Tuesday, 26 September 2006
Sometime between Labor Day and Halloween, “the holidays” begin. And, “the holidays” are a marvelously mixed bag of personal and cultural ceremonies, emotions, chaos and stress.
A harvest basket filled to overflowing at Thanksgiving contains all the gifts of the garden n vegetables, flowers and the opportunities to learn and labor. (Steve McEnroe, Journal staff)
I’ve been spending a lot of time thinking about Thanksgiving because if you temporarily set aside its costume of feathers, pumpkins and folk tales, I feel there is goodness beyond measure in acknowledging and expressing gratitude. At some point in my musings, the question arose: What exactly are we being grateful for?
That’s when Thanksgiving started appearing to me as a holiday masquerading as an onion — a day with lots of layers of possible meaning attached to its observance.
For example, the story of the first Thanksgiving is sweet and highlights unselfish generosity on the part of the American Indians. The settlers, undoubtedly, were profoundly grateful that they had survived to that point. However charming the story, it’s hard, at least for me, to make a direct, personal connection to that piece of history.
Cultures around the world celebrate harvest, not always as a moment of communal gluttony, but rather as an assurance that there is seed for next year’s crop and food to keep the breeding stock and human families alive throughout the winter. Celebrating the harvest at the end of the growing season seems one thing; celebrating a harvest’s assurance of survival for one more year is very different.
The crucial connection
As a gardener, the observance of Thanksgiving seems to me to be inextricably bound to the soil, the sun, the rain, the pulse of things growing. There is a vital bond between the gardener and the garden, between he who makes a compact with the soil and the manifest harvest delivered as a sum of produce, knowledge, labor, trust, skill and luck.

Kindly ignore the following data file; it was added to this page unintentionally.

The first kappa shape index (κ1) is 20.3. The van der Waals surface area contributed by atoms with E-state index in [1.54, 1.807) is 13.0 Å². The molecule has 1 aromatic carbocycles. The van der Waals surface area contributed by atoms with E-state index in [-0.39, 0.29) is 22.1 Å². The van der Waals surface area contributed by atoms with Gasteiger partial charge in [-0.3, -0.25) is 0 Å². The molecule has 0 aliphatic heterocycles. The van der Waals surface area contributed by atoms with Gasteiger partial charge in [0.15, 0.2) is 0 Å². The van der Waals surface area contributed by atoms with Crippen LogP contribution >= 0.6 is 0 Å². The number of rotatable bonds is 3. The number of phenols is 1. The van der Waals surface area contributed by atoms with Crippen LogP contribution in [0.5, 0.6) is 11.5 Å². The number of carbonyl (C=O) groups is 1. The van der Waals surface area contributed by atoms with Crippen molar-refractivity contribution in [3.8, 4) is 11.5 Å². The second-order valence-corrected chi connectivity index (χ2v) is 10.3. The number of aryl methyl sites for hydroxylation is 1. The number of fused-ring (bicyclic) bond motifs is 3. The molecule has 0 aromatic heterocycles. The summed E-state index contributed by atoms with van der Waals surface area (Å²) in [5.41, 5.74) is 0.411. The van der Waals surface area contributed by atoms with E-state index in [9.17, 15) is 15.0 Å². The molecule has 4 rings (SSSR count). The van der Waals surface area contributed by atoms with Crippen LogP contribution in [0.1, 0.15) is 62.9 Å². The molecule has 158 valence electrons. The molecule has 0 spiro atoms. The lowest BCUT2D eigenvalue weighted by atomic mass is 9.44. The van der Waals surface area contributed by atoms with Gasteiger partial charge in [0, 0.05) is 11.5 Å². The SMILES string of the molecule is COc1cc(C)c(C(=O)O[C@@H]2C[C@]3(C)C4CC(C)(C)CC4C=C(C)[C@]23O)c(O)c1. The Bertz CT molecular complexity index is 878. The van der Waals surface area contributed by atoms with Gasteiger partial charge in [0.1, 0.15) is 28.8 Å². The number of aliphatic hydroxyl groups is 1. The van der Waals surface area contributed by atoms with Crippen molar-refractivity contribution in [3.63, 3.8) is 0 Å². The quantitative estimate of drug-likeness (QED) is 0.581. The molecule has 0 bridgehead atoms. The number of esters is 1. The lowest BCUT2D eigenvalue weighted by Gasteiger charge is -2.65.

I have trouble seeing the garden as bestowing gifts at harvest. I can’t think that the garden has ever given me much. I’ve worked hard, been sunburned, wind-blown, injured, bone-tired and loved every minute of it. What is it about the garden-gardener partnership then that I am grateful for?
- It’s all about the gifts of opportunity. Consider this: If I take the opportunity, being in the garden can fascinate and frustrate me to learn more about being a positive custodial partner in the nurture of the soil.
- If I take the opportunity, I can marvel at the wonder of seeds, ponder and appreciate that in the tiniest seed is everything that plant will ever be, will ever need.
- If I take the opportunity, the garden allows me to practice generosity and sharing with its harvest.
- If I take the opportunity, I can be a student of the dynamics of life of a garden, observing, practicing silence, patience and awareness.
- If I take the opportunity, I can be a teacher and freely share much of the harvest — wonder, enthusiasm, understanding and reverence.
- If I take the opportunity, I can accept the garden’s invitation to share time and experiences with other gardeners.
- If I take the opportunity, I can cultivate curiosity, learn to experiment, read and acquire new understandings.
- If I take the opportunity I can work hard, feel the sun on my neck and the wind in my face, and end the day truly tired from good work.
- If I take the opportunity I know that I can look out on the garden at any time and feel a sense of renewal and gratitude for all the experiences the garden presents.
While we may look with satisfaction and pleasure at the baskets of vegetables or the jars of canned fruit from the garden, to my mind, the real gift from the garden is this: the opportunity to cultivate, harvest and share gratitude continuously.
- Cathie Draine is a member of the Garden Writers Association and a SDSU/Pennington County Extension Service Master Gardener. She lives and gardens in Black Hawk. Readers may send comments or questions to her in care of The Rapid City Journal, Box 450, Rapid City SD 57709.
Thursday, 21 September 2006
Buzz through the years about the health benefits of wine may not be any more substantive than wine bubbles themselves.
The French Paradox -- the enigma revolving around the large consumption of fatty foods by the wine-drinking French and their relatively low rates of heart disease and obesity -- launched a sporadic amount of research starting in the 1990s studying if and how wine keeps its drinkers from developing heart disease and cancer.